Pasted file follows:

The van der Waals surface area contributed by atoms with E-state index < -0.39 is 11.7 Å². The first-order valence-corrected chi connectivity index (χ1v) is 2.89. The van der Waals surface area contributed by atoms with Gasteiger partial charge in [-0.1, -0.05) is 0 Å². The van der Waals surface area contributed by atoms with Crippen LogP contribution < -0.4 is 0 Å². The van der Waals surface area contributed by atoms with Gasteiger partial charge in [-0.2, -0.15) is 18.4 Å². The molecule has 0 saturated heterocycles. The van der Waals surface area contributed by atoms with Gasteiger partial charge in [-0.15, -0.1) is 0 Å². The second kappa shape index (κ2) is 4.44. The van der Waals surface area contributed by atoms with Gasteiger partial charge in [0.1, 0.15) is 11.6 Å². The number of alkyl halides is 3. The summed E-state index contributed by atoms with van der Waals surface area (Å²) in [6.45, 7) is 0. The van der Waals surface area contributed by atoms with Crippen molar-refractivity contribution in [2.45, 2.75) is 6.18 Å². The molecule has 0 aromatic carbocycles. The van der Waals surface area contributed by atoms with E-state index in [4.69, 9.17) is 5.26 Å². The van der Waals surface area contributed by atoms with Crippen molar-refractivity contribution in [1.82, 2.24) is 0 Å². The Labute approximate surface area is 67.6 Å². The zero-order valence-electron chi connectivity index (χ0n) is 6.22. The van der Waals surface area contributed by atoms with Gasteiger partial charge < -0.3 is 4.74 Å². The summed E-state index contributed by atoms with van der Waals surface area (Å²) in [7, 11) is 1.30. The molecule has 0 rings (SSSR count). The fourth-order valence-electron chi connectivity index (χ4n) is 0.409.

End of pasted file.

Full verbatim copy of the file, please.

The van der Waals surface area contributed by atoms with E-state index < -0.39 is 11.7 Å². The first-order valence-corrected chi connectivity index (χ1v) is 2.89. The van der Waals surface area contributed by atoms with Gasteiger partial charge in [-0.1, -0.05) is 0 Å². The van der Waals surface area contributed by atoms with Crippen LogP contribution < -0.4 is 0 Å². The van der Waals surface area contributed by atoms with Gasteiger partial charge in [-0.2, -0.15) is 18.4 Å². The molecule has 0 saturated heterocycles. The van der Waals surface area contributed by atoms with Gasteiger partial charge in [-0.15, -0.1) is 0 Å². The second kappa shape index (κ2) is 4.44. The van der Waals surface area contributed by atoms with Gasteiger partial charge in [0.1, 0.15) is 11.6 Å². The number of alkyl halides is 3. The summed E-state index contributed by atoms with van der Waals surface area (Å²) in [6.45, 7) is 0. The van der Waals surface area contributed by atoms with Crippen molar-refractivity contribution in [2.45, 2.75) is 6.18 Å². The molecule has 0 aromatic carbocycles. The van der Waals surface area contributed by atoms with E-state index in [4.69, 9.17) is 5.26 Å². The van der Waals surface area contributed by atoms with Crippen molar-refractivity contribution in [1.82, 2.24) is 0 Å². The Labute approximate surface area is 67.6 Å². The zero-order valence-electron chi connectivity index (χ0n) is 6.22. The van der Waals surface area contributed by atoms with Gasteiger partial charge < -0.3 is 4.74 Å². The summed E-state index contributed by atoms with van der Waals surface area (Å²) in [7, 11) is 1.30. The molecule has 0 rings (SSSR count). The fourth-order valence-electron chi connectivity index (χ4n) is 0.409.